-- N. Scott Momaday --
from The Man Made of Words

N. Scott Momaday obviously possesses a different philosophy regarding storytelling than do many of his contemporaries.   Some commentaries I had read a short time ago imply that there is no such thing as a good book or a bad book, that there is no such thing as a good storyteller or a bad storyteller, that there are only good readers and bad readers.

Sheer unadulterated twaddle.

Tuesday, April 11, 2017

Nikos Kazantzakis: Toda Raba

Nikos Kazantzakis
Toda Raba
Published 1928
English Translation, 1964
Amy Mims,  trans.


The focal point of this tale is the Soviet Union's celebration of the Tenth Anniversary of the October Revolution in 1928.  Nikos Kazantzakis received an invitation from the Soviet government to attend a general meeting being held at that time.  Although Kazantzakis never became a member of the Communist Party, he apparently saw them at that time as the best hope to improve the condition of   the mass of humanity and to fight the ever increasing threat of fascism.  Like many others during the 20s, he seemed, to me at least, to be more of an admirer of the Ideal Communism.   He attended the meeting and traveled once again extensively throughout the Soviet Union in 1928. Toda Raba was written and published in 1929.   According to what I have read, he later witnessed the rise of Stalin and became disillusioned by communism as practiced in Russia.

The narrative is split, for it follows the travels of six or seven people who were invited to attend that Tenth Anniversary meeting in Moscow.  The travelers are varied:  there is Rahel, a Polish-Jewish young woman who is a member of the Cheka (Soviet secret police): Azad, a ex-member of the Cheka and a murderer; Geranos, who, like Kazantzakis,  is from Crete; Sou-ki, a Chinese living in California; Amita, a Japanese writer;  Amanda, a monk from India; and Toda Raba, a black African.

The characters are forcefully drawn and come alive.  This is one of Kazantzakis' strengths--his ability to make his characters come off the page, even minor characters who only appear briefly for a page or two, and are never seen again.  For example:

Geranos turned around.  .  .  He saw a man dressed very soberly and elegantly, who moved with short, fiery movements.  His eyes were exalted and cold.  Only his smile, broad and controlled and showing beautiful carnivorous teeth, betrayed the hungry sensuality in this disciplined man. 

Some parts of the novel might be mistaken for a travelogue for Kazantzakis provides us with beautiful descriptions of the Russian countryside and the varied cities and towns and the many nationalities along with their native dress and customs as the travelers take different routes to reach Moscow.

But, above all, Kazantzakis gives us the varying political and ideological flavors of the travelers, from idealistic believers to those who see various problems arising within the system to those who see Communism as the wave of the future and wish to be part of it.  Azad, at one point, says:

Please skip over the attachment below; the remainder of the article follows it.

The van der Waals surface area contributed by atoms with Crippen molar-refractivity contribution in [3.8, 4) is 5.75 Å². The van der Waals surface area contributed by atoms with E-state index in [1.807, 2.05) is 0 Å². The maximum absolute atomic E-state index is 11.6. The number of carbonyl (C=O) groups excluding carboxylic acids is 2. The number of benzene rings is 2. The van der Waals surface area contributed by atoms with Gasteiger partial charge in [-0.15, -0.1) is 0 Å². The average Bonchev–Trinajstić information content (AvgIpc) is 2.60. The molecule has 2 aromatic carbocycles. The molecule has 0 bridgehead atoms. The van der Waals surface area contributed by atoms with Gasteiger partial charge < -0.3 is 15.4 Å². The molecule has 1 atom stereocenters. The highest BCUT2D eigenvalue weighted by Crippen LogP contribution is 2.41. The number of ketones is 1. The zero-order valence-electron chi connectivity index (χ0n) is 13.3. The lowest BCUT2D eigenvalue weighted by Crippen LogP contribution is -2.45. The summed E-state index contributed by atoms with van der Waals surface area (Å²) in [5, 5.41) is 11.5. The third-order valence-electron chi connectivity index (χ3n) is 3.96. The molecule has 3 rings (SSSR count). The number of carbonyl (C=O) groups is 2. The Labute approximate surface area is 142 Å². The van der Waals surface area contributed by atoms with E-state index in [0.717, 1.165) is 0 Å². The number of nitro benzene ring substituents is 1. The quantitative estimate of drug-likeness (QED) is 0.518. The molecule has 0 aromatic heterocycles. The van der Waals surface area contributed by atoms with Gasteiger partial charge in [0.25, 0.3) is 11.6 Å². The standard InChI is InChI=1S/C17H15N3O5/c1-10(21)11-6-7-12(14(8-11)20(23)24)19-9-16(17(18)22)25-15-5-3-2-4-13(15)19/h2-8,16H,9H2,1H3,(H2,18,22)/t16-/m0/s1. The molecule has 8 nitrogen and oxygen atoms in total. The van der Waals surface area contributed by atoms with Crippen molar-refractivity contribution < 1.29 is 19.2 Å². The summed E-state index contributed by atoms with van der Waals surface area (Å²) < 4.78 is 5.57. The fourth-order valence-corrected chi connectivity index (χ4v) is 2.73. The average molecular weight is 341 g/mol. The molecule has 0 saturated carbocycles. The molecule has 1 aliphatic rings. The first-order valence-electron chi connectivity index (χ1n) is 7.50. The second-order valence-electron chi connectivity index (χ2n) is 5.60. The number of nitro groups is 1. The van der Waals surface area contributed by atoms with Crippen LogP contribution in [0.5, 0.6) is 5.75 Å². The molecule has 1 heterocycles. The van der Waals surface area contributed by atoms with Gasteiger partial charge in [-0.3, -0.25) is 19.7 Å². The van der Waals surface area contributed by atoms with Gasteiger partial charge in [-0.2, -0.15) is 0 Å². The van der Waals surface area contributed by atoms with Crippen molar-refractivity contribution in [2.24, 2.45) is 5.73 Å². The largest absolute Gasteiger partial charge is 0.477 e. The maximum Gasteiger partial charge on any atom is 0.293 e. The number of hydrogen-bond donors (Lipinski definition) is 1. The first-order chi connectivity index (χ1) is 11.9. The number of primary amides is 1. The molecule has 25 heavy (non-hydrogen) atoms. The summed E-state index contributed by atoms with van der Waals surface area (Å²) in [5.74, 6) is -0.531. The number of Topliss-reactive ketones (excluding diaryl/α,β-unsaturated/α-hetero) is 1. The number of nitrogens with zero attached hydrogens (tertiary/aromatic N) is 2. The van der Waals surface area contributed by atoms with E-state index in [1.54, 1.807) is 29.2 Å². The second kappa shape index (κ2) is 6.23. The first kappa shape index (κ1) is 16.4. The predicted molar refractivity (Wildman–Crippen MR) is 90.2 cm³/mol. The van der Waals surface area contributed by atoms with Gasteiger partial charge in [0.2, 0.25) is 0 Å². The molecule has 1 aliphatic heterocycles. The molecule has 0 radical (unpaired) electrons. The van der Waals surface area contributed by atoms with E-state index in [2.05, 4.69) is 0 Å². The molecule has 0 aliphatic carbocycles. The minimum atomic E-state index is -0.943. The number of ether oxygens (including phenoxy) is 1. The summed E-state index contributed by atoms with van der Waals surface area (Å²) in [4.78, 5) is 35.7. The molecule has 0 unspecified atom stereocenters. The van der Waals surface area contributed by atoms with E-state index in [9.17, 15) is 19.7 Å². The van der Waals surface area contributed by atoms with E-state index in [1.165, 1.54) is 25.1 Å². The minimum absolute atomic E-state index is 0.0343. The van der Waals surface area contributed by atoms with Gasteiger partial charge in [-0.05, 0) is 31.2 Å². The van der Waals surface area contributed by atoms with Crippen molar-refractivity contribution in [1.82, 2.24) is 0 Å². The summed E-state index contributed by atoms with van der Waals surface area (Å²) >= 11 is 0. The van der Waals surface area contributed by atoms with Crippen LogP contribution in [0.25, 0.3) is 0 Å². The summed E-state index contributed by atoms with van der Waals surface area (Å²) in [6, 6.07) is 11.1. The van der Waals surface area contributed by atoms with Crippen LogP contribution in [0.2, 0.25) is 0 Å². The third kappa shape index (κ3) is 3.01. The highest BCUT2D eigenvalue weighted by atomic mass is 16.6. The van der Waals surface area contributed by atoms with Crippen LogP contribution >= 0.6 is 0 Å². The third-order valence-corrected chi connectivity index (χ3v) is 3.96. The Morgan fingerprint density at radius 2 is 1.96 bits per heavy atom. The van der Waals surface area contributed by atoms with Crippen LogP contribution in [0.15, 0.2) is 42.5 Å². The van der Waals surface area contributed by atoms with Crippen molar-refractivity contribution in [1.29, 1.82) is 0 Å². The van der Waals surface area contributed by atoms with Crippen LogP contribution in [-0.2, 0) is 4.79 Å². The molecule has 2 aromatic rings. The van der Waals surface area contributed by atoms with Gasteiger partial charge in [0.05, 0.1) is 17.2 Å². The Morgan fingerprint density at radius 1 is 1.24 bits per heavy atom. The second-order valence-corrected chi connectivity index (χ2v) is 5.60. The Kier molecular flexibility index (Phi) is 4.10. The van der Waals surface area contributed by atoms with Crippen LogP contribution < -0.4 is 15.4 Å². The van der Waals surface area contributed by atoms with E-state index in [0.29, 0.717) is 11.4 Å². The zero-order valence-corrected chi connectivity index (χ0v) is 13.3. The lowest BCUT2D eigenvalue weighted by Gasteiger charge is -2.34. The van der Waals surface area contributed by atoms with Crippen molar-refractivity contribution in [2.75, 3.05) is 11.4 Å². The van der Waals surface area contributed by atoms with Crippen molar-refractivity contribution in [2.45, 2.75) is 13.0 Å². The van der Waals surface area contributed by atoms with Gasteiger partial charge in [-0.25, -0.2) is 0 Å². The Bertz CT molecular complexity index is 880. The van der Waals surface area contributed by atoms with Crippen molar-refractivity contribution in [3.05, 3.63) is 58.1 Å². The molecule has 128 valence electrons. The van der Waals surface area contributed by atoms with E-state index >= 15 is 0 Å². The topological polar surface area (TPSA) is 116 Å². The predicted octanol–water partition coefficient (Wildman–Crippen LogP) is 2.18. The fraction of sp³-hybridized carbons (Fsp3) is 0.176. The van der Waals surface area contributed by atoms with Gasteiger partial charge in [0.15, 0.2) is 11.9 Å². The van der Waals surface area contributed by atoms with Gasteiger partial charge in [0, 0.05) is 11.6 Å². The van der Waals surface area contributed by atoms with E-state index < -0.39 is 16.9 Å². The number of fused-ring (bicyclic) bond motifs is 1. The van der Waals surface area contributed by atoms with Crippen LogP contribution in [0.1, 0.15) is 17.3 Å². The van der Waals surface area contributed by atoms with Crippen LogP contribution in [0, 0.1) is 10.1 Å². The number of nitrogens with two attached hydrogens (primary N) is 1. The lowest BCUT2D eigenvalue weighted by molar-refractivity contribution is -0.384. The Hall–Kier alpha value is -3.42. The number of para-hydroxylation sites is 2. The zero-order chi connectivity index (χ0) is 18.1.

"But are you blind?  Don't you see?  There's something not right in our Russia!  What it is I don't know . . . . There's a stream of mire . . . . of red mire . . . . Let's get together, we old fighters, we honest men, the ones with fire.  Let's create a different stream, even if we have to make it out of blood.  Let's climb the hill again.  Let's purge the earth once more! Can't this little band sign the death warrant any more . . ."

Azad sees what he considers flaws in the system.  He is not blinded by his faith in this way.  However, he believes that the flaws are the result of those in power and that the solution is to remove them and put in better people.  He doesn't realize that all human created systems are flawed, that there really is no such thing as the perfect system.   

As you can see, Kazantzakis' travelers are anything but a monolithic bloc of true believers as they debate and argue about the state of communism in the Soviet Union.  The flyleaf to the novel suggests that the characters all represent Kazantzakis' own deeply conflicting views of  the Revolution.  If so, it is easy to see why he never have joined the Communist Party.

I have read many of Kazantzakis' works over the years, but I had never heard of this work until last year, and  I was curious about it. I had to find out why it had been so neglected and ignored by the scholars and critics I had read over the years and I wanted, naturally to read it.  I haven't read much actually of the scholarship, to be honest, but I would have thought this one would have mentioned by at least one or two.  Perhaps it is Kazantzakis' communist leanings that scholars wished to ignore, to pretend it never happened.  But, to me anyway, the book shows Kazantzakis to be in no way a true believer, but a one who feels that communism, at least in 1929, is the best hope for humanity, even though very skeptical as to the direction it seemed to be taking.  And history has shown that his skepticism was justified.